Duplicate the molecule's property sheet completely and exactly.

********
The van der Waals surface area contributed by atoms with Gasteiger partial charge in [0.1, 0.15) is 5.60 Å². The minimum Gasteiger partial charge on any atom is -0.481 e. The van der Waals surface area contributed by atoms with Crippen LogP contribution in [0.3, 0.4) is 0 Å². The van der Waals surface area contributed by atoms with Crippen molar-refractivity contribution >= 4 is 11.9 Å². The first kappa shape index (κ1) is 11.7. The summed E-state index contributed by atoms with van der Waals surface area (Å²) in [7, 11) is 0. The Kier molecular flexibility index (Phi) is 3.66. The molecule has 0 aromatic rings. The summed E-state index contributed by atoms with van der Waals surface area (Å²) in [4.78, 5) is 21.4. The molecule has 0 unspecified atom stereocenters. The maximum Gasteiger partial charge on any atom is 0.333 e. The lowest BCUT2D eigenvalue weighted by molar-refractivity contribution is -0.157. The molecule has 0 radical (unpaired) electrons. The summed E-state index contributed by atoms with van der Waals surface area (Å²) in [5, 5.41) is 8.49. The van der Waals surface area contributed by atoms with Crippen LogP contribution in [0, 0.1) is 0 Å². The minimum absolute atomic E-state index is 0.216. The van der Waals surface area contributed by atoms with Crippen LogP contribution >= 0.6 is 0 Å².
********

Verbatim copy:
The van der Waals surface area contributed by atoms with Gasteiger partial charge in [0.1, 0.15) is 5.60 Å². The minimum Gasteiger partial charge on any atom is -0.481 e. The van der Waals surface area contributed by atoms with Crippen LogP contribution in [0.3, 0.4) is 0 Å². The van der Waals surface area contributed by atoms with Crippen molar-refractivity contribution >= 4 is 11.9 Å². The first kappa shape index (κ1) is 11.7. The summed E-state index contributed by atoms with van der Waals surface area (Å²) in [7, 11) is 0. The Kier molecular flexibility index (Phi) is 3.66. The molecule has 0 aromatic rings. The summed E-state index contributed by atoms with van der Waals surface area (Å²) in [4.78, 5) is 21.4. The molecule has 0 unspecified atom stereocenters. The maximum Gasteiger partial charge on any atom is 0.333 e. The lowest BCUT2D eigenvalue weighted by molar-refractivity contribution is -0.157. The molecule has 0 radical (unpaired) electrons. The summed E-state index contributed by atoms with van der Waals surface area (Å²) in [5, 5.41) is 8.49. The van der Waals surface area contributed by atoms with Crippen LogP contribution in [0, 0.1) is 0 Å². The minimum absolute atomic E-state index is 0.216. The van der Waals surface area contributed by atoms with Crippen LogP contribution >= 0.6 is 0 Å².